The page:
Commencement controversy

Student protests against JPMorgan Chase CEO Jamie Dimon gain attention from university administration, national media outlets.

The debate over Chancellor Nancy Cantor’s choice for Syracuse University’s 2010 commencement speaker continues to rage on.

After JPMorgan Chase & Co. Chairman and CEO Jamie Dimon was announced as this year's commencement speaker, a group of students protested the decision and don’t seem ready to cease action any time soon.

The students created a Facebook group alerting members of all their actions in what they call “Take Back Commencement.” They created an online petition against Dimon as the speaker that has gained more than 1,000 signatures so far. They’re holding a rally at the Quad on Friday at 2 p.m. And even after university administration offered to host an additional speaker, students remain determined to accomplish their goal of not having Dimon speak.

"I gather that this was a group of students who made the selection, but I also completely understand that some people may be opposed to it."
- Jamie Dimon

Following a meeting with Cantor, Senior Vice President and Dean of Student Affairs Thomas Wolfe, and seniors Ashley Owen and Mariel Fiedler, the university booked Hendricks Chapel as a venue for a potential additional speaker May 16. Owen and Fiedler said they were mildly receptive to the idea, but acknowledged it wouldn't stop their protests.

“It’s a step showing she’s listening, however much she’s listening,” said Owen, a magazine and geography major who is one of the organizers of the “Take Back Commencement” movement. “It’s not quite what we’re looking for, but it’s a step in the right direction.”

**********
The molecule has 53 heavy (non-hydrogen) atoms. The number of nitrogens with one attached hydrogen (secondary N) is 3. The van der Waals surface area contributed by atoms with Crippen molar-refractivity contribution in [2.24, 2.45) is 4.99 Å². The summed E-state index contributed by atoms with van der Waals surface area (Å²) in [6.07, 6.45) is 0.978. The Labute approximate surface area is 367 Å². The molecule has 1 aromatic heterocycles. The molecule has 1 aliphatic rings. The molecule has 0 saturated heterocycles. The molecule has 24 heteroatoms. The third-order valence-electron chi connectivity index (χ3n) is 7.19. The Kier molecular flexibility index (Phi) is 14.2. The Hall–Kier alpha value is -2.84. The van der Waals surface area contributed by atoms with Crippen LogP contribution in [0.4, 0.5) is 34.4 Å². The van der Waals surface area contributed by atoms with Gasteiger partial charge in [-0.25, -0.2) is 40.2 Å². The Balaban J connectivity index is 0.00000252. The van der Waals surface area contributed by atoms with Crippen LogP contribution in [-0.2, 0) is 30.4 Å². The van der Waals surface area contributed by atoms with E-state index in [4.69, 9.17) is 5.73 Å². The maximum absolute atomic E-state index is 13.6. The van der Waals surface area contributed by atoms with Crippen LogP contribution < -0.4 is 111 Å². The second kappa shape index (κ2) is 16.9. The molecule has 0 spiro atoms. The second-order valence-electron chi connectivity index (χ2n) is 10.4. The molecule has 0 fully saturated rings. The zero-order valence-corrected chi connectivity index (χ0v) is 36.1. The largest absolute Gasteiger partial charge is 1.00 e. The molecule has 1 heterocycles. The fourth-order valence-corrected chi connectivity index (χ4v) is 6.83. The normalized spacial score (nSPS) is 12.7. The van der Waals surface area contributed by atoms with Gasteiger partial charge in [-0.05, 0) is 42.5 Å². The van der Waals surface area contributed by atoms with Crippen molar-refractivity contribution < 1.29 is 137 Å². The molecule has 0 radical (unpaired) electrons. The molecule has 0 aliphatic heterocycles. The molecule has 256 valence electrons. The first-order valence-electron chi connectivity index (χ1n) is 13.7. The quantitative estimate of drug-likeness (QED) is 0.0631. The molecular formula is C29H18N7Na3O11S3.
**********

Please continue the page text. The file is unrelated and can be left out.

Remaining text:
Owen and Fiedler both said they believe Dimon is an inappropriate choice in this economic climate. Owen said Dimon is “part of the system that failed the American people,” while Fiedler questioned JPMorgan Chase’s monetary contribution to the university, which has helped create a new Global Enterprise Technology academic program, among other things.

The “Take Back Commencement” group has been meeting regularly to devise ways to remove Dimon as commencement speaker. Its biggest event will be this Friday when it hosts a rally on the Quad, which will be a good indicator of the strength of its constituency.

Local and national media outlets have picked up stories about the students’ protest. Even Dimon has commented on the issue, telling Business Week, “I gather that this was a group of students who made the selection, but I also completely understand that some people may be opposed to it. People should stand up for what they believe in. I applaud that some folks there want to stand up for something different.”

SU administration acknowledged the ongoing protests by meeting with students April 9 to explain the core points of an e-mail Cantor sent the same day to the university community acknowledging her support of Dimon as commencement speaker.

In the meeting, Owen proposed booking another speaker to follow Dimon in the Carrier Dome. Worry that this might be seen as a debate between the two speakers prompted Cantor and Owen to discuss Hendricks Chapel as a venue for another speaker after commencement. Owen said Cantor offered to help students pay for the additional speaker in that time slot. But Owen said she's not sure many students would want to go to another speech after a long commencement ceremony.